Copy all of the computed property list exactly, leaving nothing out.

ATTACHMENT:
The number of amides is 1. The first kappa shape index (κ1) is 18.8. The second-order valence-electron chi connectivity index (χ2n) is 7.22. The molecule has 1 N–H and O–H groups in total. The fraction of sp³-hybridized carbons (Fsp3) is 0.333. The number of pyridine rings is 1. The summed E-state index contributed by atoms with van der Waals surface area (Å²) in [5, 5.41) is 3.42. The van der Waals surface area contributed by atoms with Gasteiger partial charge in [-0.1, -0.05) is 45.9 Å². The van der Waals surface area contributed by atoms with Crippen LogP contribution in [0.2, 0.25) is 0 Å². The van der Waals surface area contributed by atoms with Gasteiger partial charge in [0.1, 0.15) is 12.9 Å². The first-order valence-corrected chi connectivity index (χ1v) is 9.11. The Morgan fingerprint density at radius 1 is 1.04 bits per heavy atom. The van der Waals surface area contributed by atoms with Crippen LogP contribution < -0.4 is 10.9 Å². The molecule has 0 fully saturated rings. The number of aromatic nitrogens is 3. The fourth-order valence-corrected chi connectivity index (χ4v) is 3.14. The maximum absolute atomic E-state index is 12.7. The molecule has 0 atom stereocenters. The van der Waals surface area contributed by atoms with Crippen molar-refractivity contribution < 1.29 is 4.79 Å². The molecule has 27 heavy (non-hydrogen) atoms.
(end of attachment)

The number of amides is 1. The first kappa shape index (κ1) is 18.8. The second-order valence-electron chi connectivity index (χ2n) is 7.22. The molecule has 1 N–H and O–H groups in total. The fraction of sp³-hybridized carbons (Fsp3) is 0.333. The number of pyridine rings is 1. The summed E-state index contributed by atoms with van der Waals surface area (Å²) in [5, 5.41) is 3.42. The van der Waals surface area contributed by atoms with Gasteiger partial charge in [-0.1, -0.05) is 45.9 Å². The van der Waals surface area contributed by atoms with Crippen LogP contribution in [0.2, 0.25) is 0 Å². The van der Waals surface area contributed by atoms with Gasteiger partial charge in [0.1, 0.15) is 12.9 Å². The first-order valence-corrected chi connectivity index (χ1v) is 9.11. The Morgan fingerprint density at radius 1 is 1.04 bits per heavy atom. The van der Waals surface area contributed by atoms with Crippen LogP contribution < -0.4 is 10.9 Å². The molecule has 0 fully saturated rings. The number of aromatic nitrogens is 3. The fourth-order valence-corrected chi connectivity index (χ4v) is 3.14. The maximum absolute atomic E-state index is 12.7. The molecule has 0 atom stereocenters. The van der Waals surface area contributed by atoms with Crippen molar-refractivity contribution < 1.29 is 4.79 Å². The molecule has 27 heavy (non-hydrogen) atoms.